|Publication number||US5890810 A|
|Application number||US 08/943,250|
|Publication date||Apr 6, 1999|
|Filing date||Oct 17, 1997|
|Priority date||Jan 25, 1993|
|Publication number||08943250, 943250, US 5890810 A, US 5890810A, US-A-5890810, US5890810 A, US5890810A|
|Original Assignee||Poly-Lina Ltd.|
|Export Citation||BiBTeX, EndNote, RefMan|
|Patent Citations (5), Referenced by (32), Classifications (34), Legal Events (7)|
|External Links: USPTO, USPTO Assignment, Espacenet|
The present application is a continuation of application Ser. No. 08/631,089, filed Apr. 12, 1996, now abandoned, which was a continuation-in-part of U.S. patent application Ser. No. 08/382,267, filed Feb. 1, 1995, now abandoned.
1. Field of the Invention
This invention relates to the manufacture of plastics bags, e.g., for use as bin liners.
2. The Prior Art
It is well known to manufacture plastic bags by extruding a tube of polyethylene, expanding the tube to reduce the thickness of the polyethylene film, flattening the tube and then heat sealing and severing or perforating the tube across its width. The heat seals form the bottoms of the bags. If the bags are initially divided by transverse perforation lines, a series of bags can be wound into a roll for supply to a customer who can tear individual bags off the roll as required for use. In order to reduce the size of the machinery demanded and also to improve the strength of the welded seals, it is well known to fold the polyethylene tubing prior to the heat sealing operation. An especially effective seal is obtained if the tubing is folded as described in GB-A-1584746. According to this method the sides of the tubing are folded inwardly to form longitudinal gussets which reach in substantially to the longitudinal centre line of the layflat tubing, and the gusseted tubing is then folded in half onto itself about the longitudinal centre line. When folded in this way, eight layers of film become welded together over substantially the whole length of the heat seal subsequently produced, and a strong seal is obtained. However, this folding method is not suitable for the manufacture of rolls of interconnected bags formed, by appropriate cutting, with handles at the bag mouths. Such handles may be desirable for tying closed the bag after it has been filled, e.g., with refuse. Because the gusseted tubing is folded in half, handles formed at the side edges, i.e., at the folds of the gussets, will be superimposed at the same side of the folded tube, and the resulting string of bags can not be satisfactorily wound into a roll.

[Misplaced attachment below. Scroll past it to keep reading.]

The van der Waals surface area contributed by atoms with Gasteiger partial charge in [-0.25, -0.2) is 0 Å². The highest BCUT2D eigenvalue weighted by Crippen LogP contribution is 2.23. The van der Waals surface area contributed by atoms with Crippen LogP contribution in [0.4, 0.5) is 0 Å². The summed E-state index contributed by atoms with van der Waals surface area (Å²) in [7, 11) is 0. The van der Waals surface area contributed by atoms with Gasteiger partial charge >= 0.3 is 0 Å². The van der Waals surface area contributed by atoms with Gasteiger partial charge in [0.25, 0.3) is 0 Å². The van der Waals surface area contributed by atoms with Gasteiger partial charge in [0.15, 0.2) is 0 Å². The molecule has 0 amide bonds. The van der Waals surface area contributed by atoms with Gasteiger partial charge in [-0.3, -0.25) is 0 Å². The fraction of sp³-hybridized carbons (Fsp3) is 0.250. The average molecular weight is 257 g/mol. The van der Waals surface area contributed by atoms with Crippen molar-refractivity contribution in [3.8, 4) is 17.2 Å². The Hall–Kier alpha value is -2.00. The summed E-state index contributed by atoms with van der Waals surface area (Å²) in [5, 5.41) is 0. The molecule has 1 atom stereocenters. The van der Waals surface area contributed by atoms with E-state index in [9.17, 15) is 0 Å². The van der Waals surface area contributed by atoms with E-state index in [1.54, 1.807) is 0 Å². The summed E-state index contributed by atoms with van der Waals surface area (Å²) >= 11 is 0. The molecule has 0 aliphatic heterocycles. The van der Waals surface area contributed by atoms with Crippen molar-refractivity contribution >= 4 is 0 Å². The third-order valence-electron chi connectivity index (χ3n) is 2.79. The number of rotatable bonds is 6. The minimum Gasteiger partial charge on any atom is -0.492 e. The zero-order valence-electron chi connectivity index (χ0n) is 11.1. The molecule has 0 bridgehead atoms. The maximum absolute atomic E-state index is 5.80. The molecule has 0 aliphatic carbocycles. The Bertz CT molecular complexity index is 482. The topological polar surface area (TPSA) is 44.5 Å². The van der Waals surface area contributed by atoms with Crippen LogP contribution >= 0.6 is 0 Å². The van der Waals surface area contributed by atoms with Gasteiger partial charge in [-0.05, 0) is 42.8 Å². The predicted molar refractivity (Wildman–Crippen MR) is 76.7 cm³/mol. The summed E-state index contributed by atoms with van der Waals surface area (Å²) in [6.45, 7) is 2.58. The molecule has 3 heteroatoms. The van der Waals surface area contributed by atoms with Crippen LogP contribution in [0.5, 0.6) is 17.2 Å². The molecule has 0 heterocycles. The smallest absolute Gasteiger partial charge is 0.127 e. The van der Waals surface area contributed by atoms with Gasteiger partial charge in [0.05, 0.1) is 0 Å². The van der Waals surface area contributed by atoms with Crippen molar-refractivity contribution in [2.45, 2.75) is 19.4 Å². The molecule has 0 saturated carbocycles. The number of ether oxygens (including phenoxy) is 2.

The present invention seeks to overcome this drawback of the prior art method and accordingly provides a method of manufacturing bags from layflat plastics tubing, which includes the steps of folding lateral side portions of the tubing to form gussets extending inwardly to a depth not greater than one third the width of the gusseted tubing, folding each gusseted side portion over about a longitudinal fold line onto a respective face of a medial tubing portion between the side portions and transversely heat sealing the folded gusseted tubing.